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Letters Written during the Late Voyage of Discovery


At sea, Wednesday,
26th May, 1819.


{4} You received, I hope, my long epistle of the 11th, which, by good fortune, was sent on shore from Yarmouth roads, by a boat belonging to H. M.'s ship Wye, on Saturday the 15th. Since then we have lost sight of every part and appendage of the British isles; and I now write to you from the great Atlantic ocean, from a spot due south from the centre of Iceland, and due west from the centre of Scotland. If you will turn up your Atlas to such a position at the intersection of the meridian of 20° 45' west from Greenwhich, and the parallel of 57° 3' North Latitude, you will then be able to give my mother and Mary some idea of the spot where, in imagination, I am as busy in conversing with you all as if I were seated beside you.

My last letter closed at the commencement of our voyage, since which we have been constantly under weigh, with the exception of short interruptions on the coast of Norfolk, in Yarmouth roads. The narrow passages between the sand banks and the land, and between one another, afford the only shelter for shipping in easterly winds to be found on the English coast of the German ocean. For that reason these passes are much resorted to; but for the same reason shipwrecks are there by no means rare. The Yarmouth boatmen are however of great service to the people on board, by their courage and skill in rescuing them from the wrecks. Just such an account as this you have heard me give of the advantages and dangers of the Godwin Sands and the Downs, and of the boatmen of Deal.

Before we arrived off Yarmouth we discovered that the Griper was in general no match for the Hecla in sailing, excepting on a wind; it became necessary, therefore, on several occasions, for the Hecla either to take her in tow, or to lie to, to wait for her getting up.

The voyage properly began at noon on Tuesday the 11th, when we left the river, and commenced our experiments and observations on the state of the weather and on the temperature of the air and the sea. On that day the thermometer in the shade stood at sixty-two degrees; the temperature of the surface of the sea was 57 degrees, and the barometer was at 30.19 inches. Early on the morning of Friday the 4th, while turning up to the northward, the wind being contrary and the sea rough, the Hecla touched on the east end of Sheringham shoal, occasioned by the {5} pilot carrying the ship too far to the westward. But the alarm was soon over, and no bad consequences followed from the accident.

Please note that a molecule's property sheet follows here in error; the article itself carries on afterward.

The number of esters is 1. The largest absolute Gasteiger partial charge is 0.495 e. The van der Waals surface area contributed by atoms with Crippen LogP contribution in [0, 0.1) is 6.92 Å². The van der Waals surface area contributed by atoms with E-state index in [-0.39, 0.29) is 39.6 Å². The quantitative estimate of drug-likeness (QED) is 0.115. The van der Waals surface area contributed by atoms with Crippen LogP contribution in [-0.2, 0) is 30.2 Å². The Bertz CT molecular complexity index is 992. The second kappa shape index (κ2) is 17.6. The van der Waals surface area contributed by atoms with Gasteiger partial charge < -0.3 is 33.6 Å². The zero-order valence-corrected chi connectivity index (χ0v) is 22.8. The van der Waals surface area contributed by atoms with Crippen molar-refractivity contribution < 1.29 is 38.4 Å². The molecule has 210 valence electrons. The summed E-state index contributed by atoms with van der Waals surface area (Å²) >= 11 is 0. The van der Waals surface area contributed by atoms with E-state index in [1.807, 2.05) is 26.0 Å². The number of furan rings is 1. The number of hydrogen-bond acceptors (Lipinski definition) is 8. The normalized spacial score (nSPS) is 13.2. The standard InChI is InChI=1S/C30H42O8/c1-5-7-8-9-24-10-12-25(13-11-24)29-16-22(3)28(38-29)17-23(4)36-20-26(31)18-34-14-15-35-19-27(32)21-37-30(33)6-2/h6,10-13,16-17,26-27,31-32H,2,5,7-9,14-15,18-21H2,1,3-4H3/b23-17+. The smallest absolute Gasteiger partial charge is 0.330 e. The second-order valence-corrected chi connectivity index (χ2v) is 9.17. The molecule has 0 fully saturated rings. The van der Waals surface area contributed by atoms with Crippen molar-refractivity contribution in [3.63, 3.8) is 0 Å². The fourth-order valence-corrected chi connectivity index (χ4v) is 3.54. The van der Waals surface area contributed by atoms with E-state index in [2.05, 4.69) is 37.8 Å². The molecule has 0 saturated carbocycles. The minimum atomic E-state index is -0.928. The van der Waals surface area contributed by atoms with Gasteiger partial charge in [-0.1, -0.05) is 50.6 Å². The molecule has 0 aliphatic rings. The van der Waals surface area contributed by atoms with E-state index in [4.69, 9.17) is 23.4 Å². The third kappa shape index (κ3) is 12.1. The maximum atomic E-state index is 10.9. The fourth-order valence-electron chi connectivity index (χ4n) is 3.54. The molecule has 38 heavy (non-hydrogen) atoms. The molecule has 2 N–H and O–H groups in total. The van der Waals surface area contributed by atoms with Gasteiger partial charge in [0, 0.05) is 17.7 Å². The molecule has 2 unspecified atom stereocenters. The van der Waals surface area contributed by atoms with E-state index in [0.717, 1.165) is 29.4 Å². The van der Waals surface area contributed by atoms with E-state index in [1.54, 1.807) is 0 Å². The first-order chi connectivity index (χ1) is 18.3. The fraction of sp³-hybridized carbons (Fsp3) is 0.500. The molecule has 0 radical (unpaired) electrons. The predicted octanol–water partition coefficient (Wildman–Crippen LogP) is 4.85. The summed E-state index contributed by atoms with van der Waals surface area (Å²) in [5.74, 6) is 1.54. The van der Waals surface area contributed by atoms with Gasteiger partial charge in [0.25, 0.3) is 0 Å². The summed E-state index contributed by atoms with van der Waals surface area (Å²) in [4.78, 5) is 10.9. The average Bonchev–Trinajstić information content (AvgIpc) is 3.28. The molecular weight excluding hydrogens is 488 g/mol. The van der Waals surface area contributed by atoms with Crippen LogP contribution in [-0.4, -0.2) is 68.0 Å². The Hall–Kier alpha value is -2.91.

It is common, you know, for land folks to charge us seamen with not being over attentive to our religious duties. It ought to be considered, however, that winds and waves know no distinction of days and times. The operations on ship-board must, of necessity, be performed at all hours, and it is not surprising, that by habit the sailor should become less regular in his devotions than persons on land, whose time is wholly at their own disposal. To show you, however, that the charge against us is not always well founded, you must know, that on Sunday the 16th, divine service was performed on board both ships, and attended by every officer and man who could be spared from the indispensable duties on deck.

Monday the 17th, being off the coast of Yorkshire, distant from twelve to fourteen miles, we discharged our pilot from the Thames. He carried back with him a number of letters, among which were a few lines from me, just to say that we were then all well. In the afternoon of Tuesday the 18th, we had a distant view of the mountains beyond the Aberdeen, on the north coast of Scotland; and, on the following afternoon, we came in sight of Fair Island, situated between the Orkney and the Shetland isles. Since Sunday morning the wind has been favourable, and the weather pleasant. Several flocks of divers, a bird frequently seen in Davis's Strait in Baffin's Bay, have come near us; also that kind, called by seamen the puffin. The people caught a number of excellent cod and coal-fish off Fair Island.